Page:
Crossing the line

Ladakh, Jammu and Kashmir, India. Photo by irumge on flickr.
09 May 2013
Ladakh, Jammu and Kashmir, India. Photo by irumge on flickr.


A Chinese incursion into Indian territory high in the Himalayas could shake up the region’s security order, writes Ian Hall.

On 15 April, about 30 soldiers from China’s People’s Liberation Army (PLA) crossed the notional “Line of Actual Control” (LAC), trekking into neighbouring India.

Perched high in the Himalayas, the LAC separates Aksai Chin, administered by China, and Ladakh, part of Indian administered Jammu and Kashmir. Unusually, the soldiers chose not to return to the Chinese side of the LAC, but instead pitched tents some 19km into Ladakh. When the Indians (belatedly) realised what the Chinese troops had done, they protested. The PLA platoon responded with a sign that read: “You are in Chinese side” (sic).

This kind of incident is not unprecedented – Indian official figures suggest that PLA patrols crossed the LAC some 270 times in 2008. What is different is how long it lasted. The “Ladakh incursion”, as the Indian media came to call it, only ended on 5 May, when the Chinese troops agreed to withdraw and the opposing Indian soldiers were ordered to stand down.

The Indian government’s immediate reaction to the incursion was mild; foreign minister Salman Khurshid even suggested it was akin to a bout of “acne”, curable with the careful application of diplomatic “ointment”.

But the longer the PLA remained encamped, the greater Indian anger grew. Opposition politicians, strategists and journalists condemned the government’s initial response and called for a more robust stance. Some even called for the PLA platoon to be expelled by force, to deter China from further grabs at Indian territory in Jammu and Kashmir or in Arunachal Pradesh, which China claims as “South Tibet”.

Although the incident now appears to be over, its principal consequence may well be a much stronger Indian stance towards China and its territorial claims. Loud calls have been made in New Delhi to invest more heavily and more quickly in military modernisation, and to strengthen India’s political and military ties with like-minded regional states. Prime Minister Manmohan Singh’s recent announcement that he will discuss closer naval ties with Japan in an upcoming visit is a sign of a change in attitude.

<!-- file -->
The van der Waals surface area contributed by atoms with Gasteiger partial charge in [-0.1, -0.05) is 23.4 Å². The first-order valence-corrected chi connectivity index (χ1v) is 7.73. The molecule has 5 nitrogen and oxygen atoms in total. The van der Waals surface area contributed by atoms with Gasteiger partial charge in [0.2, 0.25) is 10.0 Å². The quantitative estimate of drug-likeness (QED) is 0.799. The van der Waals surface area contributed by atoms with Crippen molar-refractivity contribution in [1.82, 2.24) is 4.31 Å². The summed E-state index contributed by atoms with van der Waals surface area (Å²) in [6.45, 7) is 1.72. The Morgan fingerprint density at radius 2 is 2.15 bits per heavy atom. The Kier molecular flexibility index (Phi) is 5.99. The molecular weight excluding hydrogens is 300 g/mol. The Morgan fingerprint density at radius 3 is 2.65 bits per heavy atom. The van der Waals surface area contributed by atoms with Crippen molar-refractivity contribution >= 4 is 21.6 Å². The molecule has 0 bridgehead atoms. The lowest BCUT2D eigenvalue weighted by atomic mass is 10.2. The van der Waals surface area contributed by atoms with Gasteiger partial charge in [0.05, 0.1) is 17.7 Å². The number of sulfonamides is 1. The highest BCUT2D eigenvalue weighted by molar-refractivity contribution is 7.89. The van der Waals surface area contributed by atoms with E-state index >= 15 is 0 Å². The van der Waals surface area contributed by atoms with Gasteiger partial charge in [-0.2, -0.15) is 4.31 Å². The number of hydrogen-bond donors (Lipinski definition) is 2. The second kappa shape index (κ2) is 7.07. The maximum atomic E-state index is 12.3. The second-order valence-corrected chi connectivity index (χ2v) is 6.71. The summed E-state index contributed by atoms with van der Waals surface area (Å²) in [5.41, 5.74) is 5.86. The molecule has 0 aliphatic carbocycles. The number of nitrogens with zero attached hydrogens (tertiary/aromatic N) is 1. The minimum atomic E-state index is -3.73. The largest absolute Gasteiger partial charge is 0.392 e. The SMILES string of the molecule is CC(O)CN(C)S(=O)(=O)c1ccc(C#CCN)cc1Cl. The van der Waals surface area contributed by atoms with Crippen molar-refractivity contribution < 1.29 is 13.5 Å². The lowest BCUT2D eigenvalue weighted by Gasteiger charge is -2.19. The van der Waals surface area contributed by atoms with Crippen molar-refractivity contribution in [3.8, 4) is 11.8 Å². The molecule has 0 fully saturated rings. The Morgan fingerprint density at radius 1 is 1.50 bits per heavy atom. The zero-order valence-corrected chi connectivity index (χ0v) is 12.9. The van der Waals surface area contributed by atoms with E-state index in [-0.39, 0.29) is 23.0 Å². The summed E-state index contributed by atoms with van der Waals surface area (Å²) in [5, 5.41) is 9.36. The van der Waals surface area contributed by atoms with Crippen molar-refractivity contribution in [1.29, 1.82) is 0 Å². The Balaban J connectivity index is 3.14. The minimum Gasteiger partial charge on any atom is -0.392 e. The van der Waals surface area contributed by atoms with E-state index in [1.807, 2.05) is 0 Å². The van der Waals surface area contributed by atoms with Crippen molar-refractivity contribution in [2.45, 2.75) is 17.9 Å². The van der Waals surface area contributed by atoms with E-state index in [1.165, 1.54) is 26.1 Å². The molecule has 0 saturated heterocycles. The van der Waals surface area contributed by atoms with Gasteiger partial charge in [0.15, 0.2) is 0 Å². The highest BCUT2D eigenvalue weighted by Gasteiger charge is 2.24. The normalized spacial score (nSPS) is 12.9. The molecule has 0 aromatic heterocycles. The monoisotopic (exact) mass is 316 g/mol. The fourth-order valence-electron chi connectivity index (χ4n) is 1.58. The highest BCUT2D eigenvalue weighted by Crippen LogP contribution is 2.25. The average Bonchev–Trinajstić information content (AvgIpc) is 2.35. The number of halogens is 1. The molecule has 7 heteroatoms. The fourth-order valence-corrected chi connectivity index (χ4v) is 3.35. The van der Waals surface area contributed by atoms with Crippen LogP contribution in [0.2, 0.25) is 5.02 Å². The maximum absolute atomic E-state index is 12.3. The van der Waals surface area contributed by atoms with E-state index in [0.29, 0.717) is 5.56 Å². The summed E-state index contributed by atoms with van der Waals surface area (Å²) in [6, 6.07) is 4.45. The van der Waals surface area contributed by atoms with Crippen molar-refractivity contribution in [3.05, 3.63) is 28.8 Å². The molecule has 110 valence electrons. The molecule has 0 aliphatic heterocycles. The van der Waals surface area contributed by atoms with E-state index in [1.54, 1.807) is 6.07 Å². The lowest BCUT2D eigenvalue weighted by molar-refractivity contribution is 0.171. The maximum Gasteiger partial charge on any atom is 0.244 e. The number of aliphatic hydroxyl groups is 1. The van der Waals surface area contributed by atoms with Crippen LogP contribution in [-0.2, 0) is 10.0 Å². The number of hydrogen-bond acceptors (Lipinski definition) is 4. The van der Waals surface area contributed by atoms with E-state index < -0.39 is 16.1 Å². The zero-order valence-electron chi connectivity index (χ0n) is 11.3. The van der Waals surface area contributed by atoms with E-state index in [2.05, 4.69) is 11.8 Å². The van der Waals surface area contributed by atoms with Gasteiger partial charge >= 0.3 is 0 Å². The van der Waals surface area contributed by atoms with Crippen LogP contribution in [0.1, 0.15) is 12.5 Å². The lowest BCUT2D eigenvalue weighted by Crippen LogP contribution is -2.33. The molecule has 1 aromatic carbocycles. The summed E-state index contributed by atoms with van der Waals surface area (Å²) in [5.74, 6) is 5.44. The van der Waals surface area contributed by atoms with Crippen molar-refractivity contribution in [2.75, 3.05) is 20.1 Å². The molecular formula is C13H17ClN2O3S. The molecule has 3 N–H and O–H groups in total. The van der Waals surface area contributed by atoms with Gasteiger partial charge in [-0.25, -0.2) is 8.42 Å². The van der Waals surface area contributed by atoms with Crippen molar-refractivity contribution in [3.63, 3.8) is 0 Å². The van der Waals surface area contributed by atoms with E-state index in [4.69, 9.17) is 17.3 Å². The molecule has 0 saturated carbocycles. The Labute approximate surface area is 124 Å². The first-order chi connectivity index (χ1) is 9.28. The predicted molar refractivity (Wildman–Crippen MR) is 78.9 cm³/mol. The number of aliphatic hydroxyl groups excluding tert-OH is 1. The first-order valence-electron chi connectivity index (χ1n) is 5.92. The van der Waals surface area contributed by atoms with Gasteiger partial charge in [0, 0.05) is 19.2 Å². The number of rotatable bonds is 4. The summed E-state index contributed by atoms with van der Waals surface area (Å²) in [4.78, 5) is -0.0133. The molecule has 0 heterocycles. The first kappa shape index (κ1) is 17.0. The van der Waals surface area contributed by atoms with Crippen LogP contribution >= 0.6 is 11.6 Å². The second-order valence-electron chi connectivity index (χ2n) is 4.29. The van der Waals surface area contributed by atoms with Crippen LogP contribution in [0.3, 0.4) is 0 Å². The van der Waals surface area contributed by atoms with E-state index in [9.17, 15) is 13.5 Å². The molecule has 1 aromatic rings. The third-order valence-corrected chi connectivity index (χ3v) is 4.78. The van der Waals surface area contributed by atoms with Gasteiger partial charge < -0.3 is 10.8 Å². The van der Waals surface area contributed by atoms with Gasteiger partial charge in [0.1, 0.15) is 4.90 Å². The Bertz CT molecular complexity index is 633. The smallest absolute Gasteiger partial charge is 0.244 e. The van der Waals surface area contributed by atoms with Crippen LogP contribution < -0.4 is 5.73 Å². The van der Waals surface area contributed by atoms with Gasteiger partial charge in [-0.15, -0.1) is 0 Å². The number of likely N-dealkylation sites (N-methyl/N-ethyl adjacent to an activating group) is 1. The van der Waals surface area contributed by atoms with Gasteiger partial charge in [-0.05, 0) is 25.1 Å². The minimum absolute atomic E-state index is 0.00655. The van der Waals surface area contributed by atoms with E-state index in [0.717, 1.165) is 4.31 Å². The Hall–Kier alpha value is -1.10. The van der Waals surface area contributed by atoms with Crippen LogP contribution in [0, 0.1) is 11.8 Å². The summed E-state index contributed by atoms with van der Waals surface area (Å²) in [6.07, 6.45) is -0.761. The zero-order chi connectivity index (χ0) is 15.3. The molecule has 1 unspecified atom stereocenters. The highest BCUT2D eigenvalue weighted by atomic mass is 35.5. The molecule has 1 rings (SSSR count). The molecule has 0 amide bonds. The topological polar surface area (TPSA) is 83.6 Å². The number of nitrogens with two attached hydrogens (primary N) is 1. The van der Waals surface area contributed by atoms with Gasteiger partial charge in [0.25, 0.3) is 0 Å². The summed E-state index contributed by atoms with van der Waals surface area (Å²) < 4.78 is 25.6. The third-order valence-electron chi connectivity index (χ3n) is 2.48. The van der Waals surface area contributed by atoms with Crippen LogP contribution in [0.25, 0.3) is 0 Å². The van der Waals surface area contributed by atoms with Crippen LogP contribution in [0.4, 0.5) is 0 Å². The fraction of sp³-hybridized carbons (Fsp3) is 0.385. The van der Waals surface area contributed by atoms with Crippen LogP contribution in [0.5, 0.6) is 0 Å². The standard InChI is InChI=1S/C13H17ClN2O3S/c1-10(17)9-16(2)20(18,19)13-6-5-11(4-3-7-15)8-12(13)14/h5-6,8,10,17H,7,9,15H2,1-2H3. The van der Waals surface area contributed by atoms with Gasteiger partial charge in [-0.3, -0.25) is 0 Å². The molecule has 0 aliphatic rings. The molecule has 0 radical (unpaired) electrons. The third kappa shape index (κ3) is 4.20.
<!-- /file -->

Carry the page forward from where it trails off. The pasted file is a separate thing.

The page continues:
On the face of it then, the Ladakh incursion looks like another Chinese strategic error in a growing line of missteps. As clumsy as it was, what were the Chinese trying to achieve? Three theories have been put forward.

The first is that the incursion was intended to convey a message to New Delhi that the Chinese have grown tired of Indian attempts to upgrade military infrastructure along the LAC. China thus staged the incident to demonstrate its superior capacity to operate in an extremely difficult environment.

The second is that the incursion has less to do with the Chinese government sending a message to New Delhi and more to do with the PLA sending a message to Beijing. Tensions have recently been reported between the Chinese military and its civilian masters, whom elements in the PLA consider weak on foreign policy issues, especially China’s multiple territorial disputes. The Ladakh incursion, so this theory goes, is an example of the PLA testing Beijing’s will, and showing that the PLA wants a more forceful policy when it comes to the Diayou/Senkaku islands and the South China Sea.

The third theory also links the incursion to China’s other territorial disputes in the East and South China Seas, but it suggests a more united strategy. According to this theory, China’s action is not so much a message to India, but rather to Japan and to Southeast Asian states also disputing territory with China. Like a billowing smoke signal from the top of the word, the message loudly proclaims that China’s new leadership is ready and willing to take the initiative in territorial disputes and, if necessary, to use the PLA to defend its claims.

This last theory is the one that India’s government seems to have chosen to believe – hence its public advances to Japan. Time will tell if India really will commit to a more robust approach to China, which would require determined investment in its diplomatic and military capabilities. But the legacy of the Ladakh incursion will certainly be continued suspicion about China’s intentions not just on India’s borders, but throughout the region. By crossing the line, China has only furthered moves to deepen political and military ties between its neighbours.

Dr Ian Hall is a Senior Fellow in International Relations in the School of International, Political and Strategic Studies at the ANU College of Asia and the Pacific. His research focuses on the history of international thought and Indian foreign policy. Follow him on Twitter at @DrIanHall.
 

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